Masked Bandits: A measure of protection or just another way to divide us?
Written by Katy DeCastro
Over the past few weeks my husband and I have rated our shopping experiences based on a percentage of masked people versus unmasked. Upon returning home from our individual trips we review with one another what our observations were and what new developments we have noticed. In the beginning there were very few folks wearing masks and they varied in quality, type and style. It was about a 90/10 split. As the weeks have dragged on, we have commented how we were losing the battle to the masks, how their percentage is growing even though there are still a few strong souls without, including us.
The irony of the mask situation is that a majority of people are wearing them incorrectly, noses hanging out, loose at the sides. Many of these folks wear the same mask time after time, after they’ve already been “contaminated” by all of us unknowingly “asymptomatic diseased people”. Needless to say, in most cases, the masks are doing nothing to protect their wearer and very little to protect others.
As more and more businesses require their employees to wear them and as more individuals take it upon themselves to “stop the spread” and in their minds be “responsible” despite the lack of effectiveness and seriousness in their mask choices and fit, I can’t help but think how sad this display is for our children. Not to mention how it is in essence, mocking those who truly do have health issues or are elderly and really are concerned about contracting this virus.
A mother’s face is the first thing that a baby starts to focus on after they are born. Facial expressions are so very important in how a baby learns emotions and interprets social communication. For all of our children to be experiencing a world where the masked bandits outnumber the unmasked by at least 80/20 at this point in time (According to our detailed assessments at the writing of this article.) makes me realize that we are already changing how they interact in the world. We used to have wonderful social interactions with grocery store employees and cashiers where our children were learning how to speak to adults and use their manners and interact in society. Now I find it hard, even as an adult, to talk to people with a mask on. They also seem much less inclined to speak freely. A huge barrier has been put between all people at this point, and it appears to be more psychological than anything. There are people who truly seem scared to death and there are people who seem like they just don’t want to lose their job, so they have to wear it begrudgingly, but all of us have lost the ability to communicate freely because of it.
I can’t help but recall other government suggestions for world threats from the past. I remember as a young child having to hide under our desks in a particular way for nuclear bomb drills. I was in kindergarten and first grade and these were still a regular thing. So many schools participated in these drills during the cold war era, but did anyone really think about how a nuclear bomb works? Let me just say that hiding under one’s desk will do nothing at all to protect you from that threat. Yet, so many people did it to feel “safe.” It was widespread and went on long enough that my mother remembers having to do it when she was in school. I think it phased out by the time I was in second grade.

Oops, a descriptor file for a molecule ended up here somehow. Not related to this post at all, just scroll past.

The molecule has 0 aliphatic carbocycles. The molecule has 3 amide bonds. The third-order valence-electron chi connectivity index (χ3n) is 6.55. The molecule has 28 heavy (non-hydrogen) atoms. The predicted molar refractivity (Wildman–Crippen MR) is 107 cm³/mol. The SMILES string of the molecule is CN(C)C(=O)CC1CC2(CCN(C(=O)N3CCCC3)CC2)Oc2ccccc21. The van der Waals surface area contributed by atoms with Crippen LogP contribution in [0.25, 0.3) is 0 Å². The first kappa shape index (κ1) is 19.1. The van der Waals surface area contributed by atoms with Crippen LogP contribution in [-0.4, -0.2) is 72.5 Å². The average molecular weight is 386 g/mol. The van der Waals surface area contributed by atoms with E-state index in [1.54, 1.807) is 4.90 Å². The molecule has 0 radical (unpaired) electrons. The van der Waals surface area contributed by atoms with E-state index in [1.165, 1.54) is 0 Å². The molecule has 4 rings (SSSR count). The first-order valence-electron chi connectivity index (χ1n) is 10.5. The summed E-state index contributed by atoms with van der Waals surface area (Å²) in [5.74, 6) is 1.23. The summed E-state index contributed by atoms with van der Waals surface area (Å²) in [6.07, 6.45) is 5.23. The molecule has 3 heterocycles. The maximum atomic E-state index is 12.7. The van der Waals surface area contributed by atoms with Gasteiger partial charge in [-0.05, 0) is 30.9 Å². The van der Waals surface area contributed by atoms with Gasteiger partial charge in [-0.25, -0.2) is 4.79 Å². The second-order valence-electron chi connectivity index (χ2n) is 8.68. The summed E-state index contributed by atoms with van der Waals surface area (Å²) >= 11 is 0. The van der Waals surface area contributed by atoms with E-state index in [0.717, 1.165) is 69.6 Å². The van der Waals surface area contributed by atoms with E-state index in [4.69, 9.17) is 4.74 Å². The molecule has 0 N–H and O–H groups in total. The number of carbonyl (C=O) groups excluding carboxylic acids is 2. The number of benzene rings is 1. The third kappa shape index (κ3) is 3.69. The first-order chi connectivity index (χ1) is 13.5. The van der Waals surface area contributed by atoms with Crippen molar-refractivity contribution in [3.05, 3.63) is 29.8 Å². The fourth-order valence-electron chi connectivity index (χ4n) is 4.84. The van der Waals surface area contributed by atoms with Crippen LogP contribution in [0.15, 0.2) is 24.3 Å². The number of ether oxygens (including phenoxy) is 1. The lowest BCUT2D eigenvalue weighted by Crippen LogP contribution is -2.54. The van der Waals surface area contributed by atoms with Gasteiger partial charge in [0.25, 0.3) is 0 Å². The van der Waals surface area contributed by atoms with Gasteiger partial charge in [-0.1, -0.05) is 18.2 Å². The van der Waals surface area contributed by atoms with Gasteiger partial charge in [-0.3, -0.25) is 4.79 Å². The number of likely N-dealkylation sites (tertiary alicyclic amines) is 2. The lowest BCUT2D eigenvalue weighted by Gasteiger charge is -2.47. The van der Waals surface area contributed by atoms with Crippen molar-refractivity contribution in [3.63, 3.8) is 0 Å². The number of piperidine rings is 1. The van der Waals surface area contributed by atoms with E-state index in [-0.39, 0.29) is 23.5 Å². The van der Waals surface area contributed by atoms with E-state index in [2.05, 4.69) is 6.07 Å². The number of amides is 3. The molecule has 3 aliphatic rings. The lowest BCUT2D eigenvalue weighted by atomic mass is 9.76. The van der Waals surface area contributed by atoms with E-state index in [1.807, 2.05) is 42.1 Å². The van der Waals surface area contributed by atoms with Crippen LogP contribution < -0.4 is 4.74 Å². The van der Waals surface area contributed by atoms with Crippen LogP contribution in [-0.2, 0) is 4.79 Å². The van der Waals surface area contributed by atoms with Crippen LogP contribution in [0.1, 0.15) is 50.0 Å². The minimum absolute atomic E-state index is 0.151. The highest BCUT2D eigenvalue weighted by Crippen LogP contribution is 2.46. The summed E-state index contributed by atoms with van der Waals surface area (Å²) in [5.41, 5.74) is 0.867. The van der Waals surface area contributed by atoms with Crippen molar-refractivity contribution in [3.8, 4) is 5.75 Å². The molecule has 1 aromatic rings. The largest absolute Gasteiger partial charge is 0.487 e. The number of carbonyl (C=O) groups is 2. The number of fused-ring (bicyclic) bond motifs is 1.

I’m sure we all remember after 9/11 how people were advised to duct tape their windows if there was a chemical or biological terrorist threat. Really? And there were plenty of people who stocked up on duct tape and did it to feel “safe.”
Even the current mask fiasco started out with “experts” saying it wouldn’t help or wasn’t effective and then they flip flopped to say we should wear them and that they are happy to see so many people with masks on. Now businesses have taken it upon themselves to require workers or shoppers to wear them. It appears as though this silly, ineffective, somewhat mocking behavior is becoming the norm. I’m pretty sure when we look back on all of this, it will hopefully be with the hindsight of how silly and ridiculous it was, just like the bomb drills and the duct tape. What’s more disturbing is how many people are playing along and the citizen gestapo that is starting to take hold. The adult tattletales who feel it’s not good enough for them to personally do what they need or want to do in this “Coronavirus Chaos”, and think it’s their duty to tell on people who aren’t “obeying”. Blind allegiance to insanity is a dangerous thing. That is why my new role model is Phil Robertson who reminds us all to “Calm down.”
Katy is just a regular mom living in Jacksonville, FL with her family. She has written content for Mandarin Neighbors magazine and champions all things local and small business. Her love of politics was formed at a young age as she grew up in the D.C. Metro area and was fortunately or unfortunately surrounded by it.